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21st of July 2018

Economy



Retail sales pick up while international trade performance is slashed

Shoppers inside a supermarket

The Australian Bureau of Statistics has had a big rethink about things and it is good news for the retailers and less positive news in the trade-exposed sector.

Key points:Retail sales were stronger than expected in May, but still growing at a tepid 2.5% over the yearTrade surpluses for the past couple of months have been revised down heavilyNet result is household consumption may be a positive for GDP growth and exports a drag

Retail sales in May grew by a stronger-than-expected 0.4 per cent over the month on top on an upwardly revised 0.5 per cent growth in April.

Department stores led the way with a 3.9 per cent growth in sales after a concerted campaign of discounting.

Following that theme clothing, footwear and personal accessories (+2.2 per cent) also had a better month.

Food and household goods both showed a marginal pick-up, while sales in cafes, restaurants and takeaways fell (-1 per cent).

Western Australia was the only state where sales fell, while South Australians (+1.1 per cent) and Tasmanians (+1.5 per cent) hit the shops.

External Link: retail tweet

Despite the pick up, overall retail sales are still growing at a fairly tepid 2.5 per cent over the year.

"Overall, the May survey detail is not as positive as the headline figure suggests," Westpac's Matthew Hassan said.

"A lacklustre consumer, competitive pressures and price discounting still look to be clear headwinds for the retail sector.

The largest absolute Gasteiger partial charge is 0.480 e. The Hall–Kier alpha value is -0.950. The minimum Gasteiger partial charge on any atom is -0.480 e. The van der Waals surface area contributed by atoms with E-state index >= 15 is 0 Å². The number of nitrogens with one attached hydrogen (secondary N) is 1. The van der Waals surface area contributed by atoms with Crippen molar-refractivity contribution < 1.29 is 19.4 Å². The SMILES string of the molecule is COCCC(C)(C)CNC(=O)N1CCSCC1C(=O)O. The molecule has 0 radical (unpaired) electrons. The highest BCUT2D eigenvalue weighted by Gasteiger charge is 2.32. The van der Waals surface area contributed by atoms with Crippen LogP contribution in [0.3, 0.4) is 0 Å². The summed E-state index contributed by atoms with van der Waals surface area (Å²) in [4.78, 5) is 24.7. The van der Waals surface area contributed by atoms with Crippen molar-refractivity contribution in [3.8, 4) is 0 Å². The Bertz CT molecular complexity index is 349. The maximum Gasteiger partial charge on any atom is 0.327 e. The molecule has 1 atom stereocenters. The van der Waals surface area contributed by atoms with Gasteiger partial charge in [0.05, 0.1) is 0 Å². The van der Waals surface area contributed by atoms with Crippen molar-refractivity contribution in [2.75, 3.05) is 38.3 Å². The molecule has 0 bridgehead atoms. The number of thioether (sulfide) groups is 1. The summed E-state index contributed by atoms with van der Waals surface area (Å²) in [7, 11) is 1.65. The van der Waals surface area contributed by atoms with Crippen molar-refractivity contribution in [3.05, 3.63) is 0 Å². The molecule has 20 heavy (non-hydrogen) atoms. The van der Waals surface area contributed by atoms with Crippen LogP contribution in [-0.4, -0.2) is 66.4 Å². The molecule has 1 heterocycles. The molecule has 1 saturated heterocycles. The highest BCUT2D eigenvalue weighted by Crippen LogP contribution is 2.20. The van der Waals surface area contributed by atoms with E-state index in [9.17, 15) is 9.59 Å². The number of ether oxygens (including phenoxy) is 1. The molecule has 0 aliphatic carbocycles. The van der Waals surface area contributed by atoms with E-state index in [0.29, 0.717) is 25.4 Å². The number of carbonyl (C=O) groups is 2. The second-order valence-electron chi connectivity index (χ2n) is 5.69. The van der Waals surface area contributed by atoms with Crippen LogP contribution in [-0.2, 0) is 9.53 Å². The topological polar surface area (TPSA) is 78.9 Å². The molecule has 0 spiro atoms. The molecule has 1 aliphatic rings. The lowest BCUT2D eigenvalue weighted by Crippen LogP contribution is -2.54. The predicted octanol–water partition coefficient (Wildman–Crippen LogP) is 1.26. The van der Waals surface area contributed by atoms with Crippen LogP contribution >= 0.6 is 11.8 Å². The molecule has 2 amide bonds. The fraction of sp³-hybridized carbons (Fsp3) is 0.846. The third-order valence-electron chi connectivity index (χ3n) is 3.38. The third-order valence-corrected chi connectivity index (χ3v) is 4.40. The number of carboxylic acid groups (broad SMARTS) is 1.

Looking forward, price discounting may ease a touch with the introduction of GST on low value imported goods from July 1, which will affect the pricing and availability of offshore based online retail competitors."

However, Mr Hassan said the housing slowdown was likely to have some dampening impact on spending as well.

Capital Economics' Paul Dales said the figures suggested households were still coping well with the combination of low income growth and falling house prices.

"Unfortunately, we doubt that will last. And the recent rise in global trade tensions remains a big risk for a small, open economy like Australia," Mr Dales said.

External Link: Retail sales Trade surplus survives big downward revision

While ABS ratcheted up their retail numbers, it took the knife to previously published trade data.

The May trade balance came in at a lower-than-expected $827 million surplus — the market had expected $1.3 billion.

However, that was a 75 per cent increase on April, where the $1 billion surplus was suddenly wound back to $427 million.

March's blockbuster $1.7 billion surplus has become $1.1 billion on closer examination.

External Link: trade tweet

NAB's David de Garis said despite the month-to-month noise, Australia was still notching up trade surpluses, though at a lower level and thus potentially less growth supportive than in the first quarter.

"Both exports and imports rose strongly [exports +4 per cent, imports +3 per cent], indicative of still vibrant two way trade," Mr de Garis said.

The surge in imports was largely due to higher oil prices, while the export performance was again underpinned by the resources sector.

The completion of LNG terminals in Queensland, coupled with higher global oil prices, has seen LNG exports rise 25 per cent over the year.

JP Morgan's Tom Kennedy said while LNG has been a standout performer, its impact on GDP growth would fade as peak production is hit.

"This is important from GDP perspective given the large contribution from net trade to GDP in 1Q and means domestic demand growth will need to accelerate in the second half of 2018 for the RBA's lofty real GDP forecasts to be achieved," Mr Kennedy said.

Capital Economics Paul Dales said the retail and trade data taken together were broadly neutral for GDP.

"It looks as though a rebound in consumption growth will broadly offset a weakening in the external sector in the second quarter to keep the Australian economy cruising along nicely in the second quarter," he said.

External Link: Trade balance Read More




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